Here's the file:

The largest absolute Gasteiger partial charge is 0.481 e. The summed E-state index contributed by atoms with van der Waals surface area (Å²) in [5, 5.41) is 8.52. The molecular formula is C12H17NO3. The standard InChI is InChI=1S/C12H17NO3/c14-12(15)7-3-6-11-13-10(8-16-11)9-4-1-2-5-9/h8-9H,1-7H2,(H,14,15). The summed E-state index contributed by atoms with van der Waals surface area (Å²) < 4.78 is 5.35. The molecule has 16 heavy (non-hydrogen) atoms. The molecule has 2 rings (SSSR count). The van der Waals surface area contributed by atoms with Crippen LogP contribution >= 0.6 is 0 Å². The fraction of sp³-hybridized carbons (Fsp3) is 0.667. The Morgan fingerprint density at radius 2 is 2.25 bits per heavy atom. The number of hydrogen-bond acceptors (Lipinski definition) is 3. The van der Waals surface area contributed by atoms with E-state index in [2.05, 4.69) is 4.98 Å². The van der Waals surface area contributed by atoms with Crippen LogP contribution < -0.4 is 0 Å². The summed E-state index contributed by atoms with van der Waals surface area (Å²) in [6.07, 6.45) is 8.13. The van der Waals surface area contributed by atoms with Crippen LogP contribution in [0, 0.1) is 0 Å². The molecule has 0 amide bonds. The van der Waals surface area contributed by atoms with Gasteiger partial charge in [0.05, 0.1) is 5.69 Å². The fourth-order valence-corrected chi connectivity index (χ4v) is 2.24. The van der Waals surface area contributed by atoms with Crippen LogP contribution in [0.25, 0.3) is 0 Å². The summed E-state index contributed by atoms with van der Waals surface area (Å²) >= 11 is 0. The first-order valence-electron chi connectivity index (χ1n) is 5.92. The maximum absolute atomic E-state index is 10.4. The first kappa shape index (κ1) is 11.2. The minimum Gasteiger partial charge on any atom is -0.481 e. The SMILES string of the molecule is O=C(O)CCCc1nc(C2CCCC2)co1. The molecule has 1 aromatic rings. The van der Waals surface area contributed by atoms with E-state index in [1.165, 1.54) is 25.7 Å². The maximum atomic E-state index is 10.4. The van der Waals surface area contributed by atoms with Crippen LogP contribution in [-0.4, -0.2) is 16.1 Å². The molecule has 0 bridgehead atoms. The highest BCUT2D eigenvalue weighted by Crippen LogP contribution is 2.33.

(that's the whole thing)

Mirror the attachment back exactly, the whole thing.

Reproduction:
The largest absolute Gasteiger partial charge is 0.481 e. The summed E-state index contributed by atoms with van der Waals surface area (Å²) in [5, 5.41) is 8.52. The molecular formula is C12H17NO3. The standard InChI is InChI=1S/C12H17NO3/c14-12(15)7-3-6-11-13-10(8-16-11)9-4-1-2-5-9/h8-9H,1-7H2,(H,14,15). The summed E-state index contributed by atoms with van der Waals surface area (Å²) < 4.78 is 5.35. The molecule has 16 heavy (non-hydrogen) atoms. The molecule has 2 rings (SSSR count). The van der Waals surface area contributed by atoms with Crippen LogP contribution >= 0.6 is 0 Å². The fraction of sp³-hybridized carbons (Fsp3) is 0.667. The Morgan fingerprint density at radius 2 is 2.25 bits per heavy atom. The number of hydrogen-bond acceptors (Lipinski definition) is 3. The van der Waals surface area contributed by atoms with E-state index in [2.05, 4.69) is 4.98 Å². The van der Waals surface area contributed by atoms with Crippen LogP contribution < -0.4 is 0 Å². The summed E-state index contributed by atoms with van der Waals surface area (Å²) in [6.07, 6.45) is 8.13. The van der Waals surface area contributed by atoms with Crippen LogP contribution in [0, 0.1) is 0 Å². The molecule has 0 amide bonds. The van der Waals surface area contributed by atoms with Gasteiger partial charge in [0.05, 0.1) is 5.69 Å². The fourth-order valence-corrected chi connectivity index (χ4v) is 2.24. The van der Waals surface area contributed by atoms with Crippen LogP contribution in [0.25, 0.3) is 0 Å². The summed E-state index contributed by atoms with van der Waals surface area (Å²) >= 11 is 0. The first-order valence-electron chi connectivity index (χ1n) is 5.92. The maximum absolute atomic E-state index is 10.4. The first kappa shape index (κ1) is 11.2. The minimum Gasteiger partial charge on any atom is -0.481 e. The SMILES string of the molecule is O=C(O)CCCc1nc(C2CCCC2)co1. The molecule has 1 aromatic rings. The van der Waals surface area contributed by atoms with E-state index in [1.165, 1.54) is 25.7 Å². The maximum atomic E-state index is 10.4. The van der Waals surface area contributed by atoms with Crippen LogP contribution in [-0.4, -0.2) is 16.1 Å². The molecule has 0 bridgehead atoms. The highest BCUT2D eigenvalue weighted by Crippen LogP contribution is 2.33.